Prevot was inspired to start the program in 2011, when a man ordered a dozen hats to give to patients at the Norris Cotton Cancer Center at Dartmouth- Hitchcock Medical Center, where his wife was undergoing treatment. The man thought the brightly patterned hats would bring a bit of warmth and cheer to the patients, and Prevot seized on the idea.

She’d been looking for a meaningful program to give back to the communities that had embraced Skida, and found a seamless way to execute it using a series of online promotional codes corresponding to cancer centers in ski towns from New England to Vail. Each time a customer enters a code at checkout, Skida sends a second hat— the Skida Plus One—to the chosen clinic. Customers don’t pay for the extra hat, but they play an active role in the act of giving. The program creates a feeling of goodwill and community engagement that would be hard to put a price on, though Prevot doesn’t seem to think of the program in that way. She’d rather talk about the smile a simple gift can bring to a person in need than the nuances of brand equity.

The limited runs and fun, sometimes quirky, designs are part of the Skida mystique. | Photography by Rob Strong

Still, there’s no question that feeling good about Skida keeps customers coming back time and again, as does the company’s ever-changing palette of limited-edition prints. “We spend a lot of time curating and developing each year a new collection of bold, colorful, super-unique patterns, and so a lot of our customers become collectors,” Prevot says.

The limited runs and fun, sometimes quirky, designs are part of the Skida mystique. In the early days, when she and her mother were still sewing hats at their kitchen table, Prevot scoured the Internet for bolt-ends and remnants of brightly colored prints. On one memorable occasion, she found a few yards of strawberry print scratch-and-sniff fabric on eBay. The sweet-smelling hats made from it attained instant cult status, and last season Skida commemorated its 10th anniversary with a limited run of colorful (though unscented) hats and accessories called “Strawberry Fields.” The collection pays homage to that serendipitous eBay score and celebrates the sense of spontaneity and (here’s that word again) whimsy that has driven Skida’s success from the very beginning.

There’s a certain magic in that playful mindset, especially when harnessed to cottage industry, sports culture, and local pride. The catalyst in that powerful mix has been Prevot’s steady management, and for that a measure of credit goes to the Tuck Business Bridge Program. “The ability to go back and forth between the creative and the more data-driven aspects of the business is so rewarding,” she says. “I’m able to inform so many different decisions because I understand both sides of that picture.”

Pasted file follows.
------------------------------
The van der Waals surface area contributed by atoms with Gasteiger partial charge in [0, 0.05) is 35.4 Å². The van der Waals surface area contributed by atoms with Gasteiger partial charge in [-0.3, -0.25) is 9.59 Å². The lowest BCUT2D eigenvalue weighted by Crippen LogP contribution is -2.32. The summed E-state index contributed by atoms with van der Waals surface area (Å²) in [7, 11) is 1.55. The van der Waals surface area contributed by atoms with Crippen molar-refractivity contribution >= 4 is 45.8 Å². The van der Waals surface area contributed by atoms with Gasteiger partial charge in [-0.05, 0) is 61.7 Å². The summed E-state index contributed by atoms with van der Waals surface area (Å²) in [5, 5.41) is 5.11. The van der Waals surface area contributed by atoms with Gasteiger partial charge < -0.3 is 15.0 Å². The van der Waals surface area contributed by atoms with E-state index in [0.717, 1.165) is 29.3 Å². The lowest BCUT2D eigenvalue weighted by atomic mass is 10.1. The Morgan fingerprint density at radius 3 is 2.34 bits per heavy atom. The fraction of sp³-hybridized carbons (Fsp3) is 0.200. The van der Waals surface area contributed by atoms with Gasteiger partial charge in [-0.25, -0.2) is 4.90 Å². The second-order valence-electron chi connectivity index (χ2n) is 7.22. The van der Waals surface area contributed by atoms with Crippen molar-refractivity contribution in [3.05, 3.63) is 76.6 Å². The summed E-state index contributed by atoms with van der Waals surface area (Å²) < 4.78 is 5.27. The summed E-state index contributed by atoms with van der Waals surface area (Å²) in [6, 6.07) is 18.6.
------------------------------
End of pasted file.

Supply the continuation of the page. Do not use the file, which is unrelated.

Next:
*This article originally appeared in print in the winter 2018 issue of Tuck Today magazine.

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Tuck Bridge Stories: Jamie McLaughlin

Tuck Bridge Stories: Jamie McLaughlin

Jamie McLaughlin graduated from Dartmouth College in 2012 with an Earth Science major and Ecology minor. She attended Tuck Bridge in 2012. Jamie is VP of Marketing Projects, Planning, and Engagement at Synchrony Financial. This is her Bridge story:


What are your primary responsibilities in your current position?
In my current position I support our Chief Marketing Officer and other Marketing leadership in driving operational vision and alignment across the marketing team. I work across our eight marketing teams to execute our annual planning process, support the resulting strategic initiatives, run leadership meetings and insure consistent communication across the organization. My favorite part of my current position is translating leadership direction and decisions into an interesting and motivational format for the rest of the organization through town halls, newsletters and team meetings.


Why did you choose to attend Bridge?
I chose to attend Bridge because I discovered my interest in business late in my college experience. With degrees in geology and ecology, I was sure I wanted to pursue sustainability and conservation work. After many exploratory interviews, I found myself interested in roles positioned at the nexus of sustainability and business – finding solutions with both environmental and capital returns. I quickly realized I was going to be constrained by my lack of business and economic knowledge. When Paul Doscher shared an overview of Tuck Bridge in a class I was taking, I knew immediately Bridge would give me the foundational learning and resources I needed to build out a new network of opportunities in the business world.